I deal with these things daily as part of how I make my living. A single error in the interpretation of 2257 ends up with me in jail. I think I can tell what constitutes a non-compliant use. The logic here is pretty simple. The image they're using has a clearly legible copyright line in the lower left-hand corner that links its origin to a specific X-rated BDSM porn site, all images taken from which would require 2257 compliance, even if crudely censored to obscure nudity and/or penetration. The language of the law is quite precise about this, if you care to go online and read it.

The posting of that image as it is shown on any site open to minors, with none of the appropriate legal warnings and records-keeping notifications attached, violates that law, for which a single count carries penalities not to excede five years in prison. I don't think it's unreasonable to expect anyone on Facebook or anywhere else to obey the same laws I must.

Even if this were not the case, the woman who appears in that image granted permission in writing for its producers to use it. She did not grant that permission to militant opponents of what she does for a living to use it against her or her employers. That should count for something among women who care about the concerns of other women, but clearly some women's concerns are more important than those of others in the eyes of those who stole that photograph.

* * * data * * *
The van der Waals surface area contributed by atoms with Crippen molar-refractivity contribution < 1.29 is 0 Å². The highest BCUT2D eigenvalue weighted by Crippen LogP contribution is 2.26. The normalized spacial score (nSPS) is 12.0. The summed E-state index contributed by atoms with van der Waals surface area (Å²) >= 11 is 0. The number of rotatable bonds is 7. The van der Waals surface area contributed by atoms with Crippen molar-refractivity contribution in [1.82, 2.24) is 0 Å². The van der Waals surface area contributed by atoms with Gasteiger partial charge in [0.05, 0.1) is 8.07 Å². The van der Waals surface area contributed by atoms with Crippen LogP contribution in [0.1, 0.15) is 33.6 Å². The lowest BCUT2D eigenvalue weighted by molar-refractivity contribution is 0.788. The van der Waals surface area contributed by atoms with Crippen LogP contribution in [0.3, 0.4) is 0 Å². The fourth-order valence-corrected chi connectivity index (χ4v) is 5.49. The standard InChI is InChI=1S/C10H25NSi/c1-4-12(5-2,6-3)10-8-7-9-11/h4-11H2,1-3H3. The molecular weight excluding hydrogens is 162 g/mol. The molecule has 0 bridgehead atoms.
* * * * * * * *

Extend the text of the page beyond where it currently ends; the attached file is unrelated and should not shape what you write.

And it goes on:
I have no problem with any anti-BDSM group existing anywhere. I do have a problem with the methods this group uses, and I do have the right to disagree with the point of view those methods are used to support. Clear on this now?

The whole point of your original post, from what I can gather, is to create a specious moral equivalency between a group of like-minded people who wish to practice their sexuality without being subjected to threats, bullying, defamation and verbal abuse and a group of ideological fanatics out to define them as dangerous, criminal, misognynistic and fundamentally evil, with the ultimate intent of putting them out of existence. These things are hardly comparable. In the same way, accusing others of being prudish or intolerant is hardly comparable to conflating them with rapists, torturers and murderers.

I find it a breath-taking leap of logical induction to draw any significant parallels between these two positions. Until you can find a substantial body of evidence to support this "even-handed" approach, I will prefer to remain highly dubious of its legiimacy. We want them to stop defining us as sick, fucked up and dangerous. They want our extinction. How are these things even remotely similar? You tell me, because I don't see it.